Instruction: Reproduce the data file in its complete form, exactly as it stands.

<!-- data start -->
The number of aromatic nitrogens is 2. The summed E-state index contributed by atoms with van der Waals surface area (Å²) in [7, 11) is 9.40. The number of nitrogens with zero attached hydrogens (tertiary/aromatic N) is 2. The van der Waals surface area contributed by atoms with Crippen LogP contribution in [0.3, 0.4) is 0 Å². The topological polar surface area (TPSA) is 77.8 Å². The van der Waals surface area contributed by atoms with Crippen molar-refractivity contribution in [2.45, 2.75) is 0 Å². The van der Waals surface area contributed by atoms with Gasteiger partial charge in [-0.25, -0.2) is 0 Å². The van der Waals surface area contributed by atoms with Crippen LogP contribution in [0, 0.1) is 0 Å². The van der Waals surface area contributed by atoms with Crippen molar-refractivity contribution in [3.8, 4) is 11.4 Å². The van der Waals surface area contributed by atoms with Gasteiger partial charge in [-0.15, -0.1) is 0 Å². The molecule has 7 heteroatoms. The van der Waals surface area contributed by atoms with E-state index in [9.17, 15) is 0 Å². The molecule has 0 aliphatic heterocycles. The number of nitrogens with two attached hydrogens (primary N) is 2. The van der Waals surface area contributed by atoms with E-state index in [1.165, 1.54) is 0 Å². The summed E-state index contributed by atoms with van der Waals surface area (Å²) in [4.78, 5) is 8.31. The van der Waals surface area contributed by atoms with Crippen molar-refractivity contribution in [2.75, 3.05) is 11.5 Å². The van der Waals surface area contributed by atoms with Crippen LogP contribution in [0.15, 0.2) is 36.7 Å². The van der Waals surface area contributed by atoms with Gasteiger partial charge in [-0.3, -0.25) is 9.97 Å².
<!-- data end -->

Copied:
The number of aromatic nitrogens is 2. The summed E-state index contributed by atoms with van der Waals surface area (Å²) in [7, 11) is 9.40. The number of nitrogens with zero attached hydrogens (tertiary/aromatic N) is 2. The van der Waals surface area contributed by atoms with Crippen LogP contribution in [0.3, 0.4) is 0 Å². The topological polar surface area (TPSA) is 77.8 Å². The van der Waals surface area contributed by atoms with Crippen molar-refractivity contribution in [2.45, 2.75) is 0 Å². The van der Waals surface area contributed by atoms with Gasteiger partial charge in [-0.25, -0.2) is 0 Å². The van der Waals surface area contributed by atoms with Crippen LogP contribution in [0, 0.1) is 0 Å². The van der Waals surface area contributed by atoms with Crippen molar-refractivity contribution in [3.8, 4) is 11.4 Å². The van der Waals surface area contributed by atoms with Gasteiger partial charge in [-0.15, -0.1) is 0 Å². The molecule has 7 heteroatoms. The van der Waals surface area contributed by atoms with E-state index in [9.17, 15) is 0 Å². The molecule has 0 aliphatic heterocycles. The number of nitrogens with two attached hydrogens (primary N) is 2. The van der Waals surface area contributed by atoms with E-state index in [1.165, 1.54) is 0 Å². The summed E-state index contributed by atoms with van der Waals surface area (Å²) in [4.78, 5) is 8.31. The van der Waals surface area contributed by atoms with Crippen molar-refractivity contribution in [2.75, 3.05) is 11.5 Å². The van der Waals surface area contributed by atoms with Crippen LogP contribution in [0.15, 0.2) is 36.7 Å². The van der Waals surface area contributed by atoms with Gasteiger partial charge in [-0.3, -0.25) is 9.97 Å².